So out I go to find some windfall twigs and maybe some cedar splints to get the fireball rolling, adding on progressively larger pieces until the real chunks are going. All the while: running out front to pull some garlic and get it clean and diced, back to check the fire, in to flavor the fish and burgers, back out to check the fire and fiddle with it's air supply, in again to grab another beer, back out to spread the coals how I want them. Then bring on the food, and set to grilling. Often as not, I'll be talking with my sister, already fed and 3000 miles away, as the process unfolds. Nice long conversation, and the coals are ready. This is how I measure time; watches are for chumps.

The black dome not only lets me pull this off in the rain, but is an important tool in any weather. Opening and closing the vents below the fire bowl and atop the lid to regulate the air stream, sliding it askew or removing it entirely to let the oxygen river rage. The dome lets me be miserly with the heat, especially important when cooking something big, toward the end of the cycle as the coals are ashing out to nothing, and the food coasts in to done-ness. Beneath the grate, holding it off bottom-dom, are a half-dozen carefully chosen volcanic rocks that have soaked up heat during the conflagration, and radiate it back now. Thanks dad for teaching me the physics, and mahalo Hawaiians for teaching me how to choose rocks that won't explode.

Over the past couple weeks, we've had sunny days that demanded cooking out. Both times, rain has appeared, but was kind enough to let me get the blaze going before cutting loose. Dome on, I watched as the drops hit the black and vaporized instantly with a sizzle I could feel (if not really hear anymore), the lid never appearing wet, as in the photo above (see the little steamer?). As the fire stopped sticking out its tongues, as coals glowed softer, rain made shrinking circles of wet; I suppose I could calibrate evaporation time with temperature, but an intuitive sense is enough. By the time the dome has cooled enough that droplets have time to collect and rivulet down the sides, the food is done. Imprecise and variable according to conditions, but again, that's how I regard time: I want it to speed up and slow down, stripped the standardization that puts it in charge.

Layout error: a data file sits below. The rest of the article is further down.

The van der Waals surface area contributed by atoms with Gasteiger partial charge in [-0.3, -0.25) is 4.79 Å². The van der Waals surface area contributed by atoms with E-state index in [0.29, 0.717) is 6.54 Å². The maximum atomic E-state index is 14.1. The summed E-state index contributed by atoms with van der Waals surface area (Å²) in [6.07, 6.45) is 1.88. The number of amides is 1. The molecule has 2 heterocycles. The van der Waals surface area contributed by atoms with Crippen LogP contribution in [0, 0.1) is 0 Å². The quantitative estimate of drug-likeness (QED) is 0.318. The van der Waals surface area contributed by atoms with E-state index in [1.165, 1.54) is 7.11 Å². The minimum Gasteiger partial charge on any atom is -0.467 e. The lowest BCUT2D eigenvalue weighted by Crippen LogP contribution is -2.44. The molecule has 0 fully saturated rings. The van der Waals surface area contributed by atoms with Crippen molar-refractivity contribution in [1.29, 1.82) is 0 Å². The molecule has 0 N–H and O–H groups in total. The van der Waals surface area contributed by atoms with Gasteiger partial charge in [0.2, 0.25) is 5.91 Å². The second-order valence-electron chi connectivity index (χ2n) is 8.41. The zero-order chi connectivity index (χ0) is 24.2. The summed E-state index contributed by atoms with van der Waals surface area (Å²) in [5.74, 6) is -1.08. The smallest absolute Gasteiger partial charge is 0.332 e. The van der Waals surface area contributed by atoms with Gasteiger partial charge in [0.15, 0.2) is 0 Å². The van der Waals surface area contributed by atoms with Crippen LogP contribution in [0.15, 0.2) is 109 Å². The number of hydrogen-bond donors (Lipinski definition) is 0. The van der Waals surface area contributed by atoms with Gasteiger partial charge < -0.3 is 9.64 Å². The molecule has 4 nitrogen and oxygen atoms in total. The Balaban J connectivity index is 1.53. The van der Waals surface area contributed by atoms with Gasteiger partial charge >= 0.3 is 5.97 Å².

Because years from now I may forget, here is the menu as of late:
Burgers from local, organic, pastured beef (first ground beef in years, and it's retty good)
Steaks of local grass fed beef tenderloin (some people claim the leaner meat is harder to cook, and corn-fed fatty stuff is better, but people are lazy and stupid)
Burgers of mushroom, beans, garlic, and probably something else (wich I'd written it down, because the taste, texture, color and mouthfeel are better than any veggie burger I've ever eaten)
Sturgeon on a foil boat laden with olive oil, garlic scallions, and sea salt
New potatoes from the farmers market, same prep as the sturgeon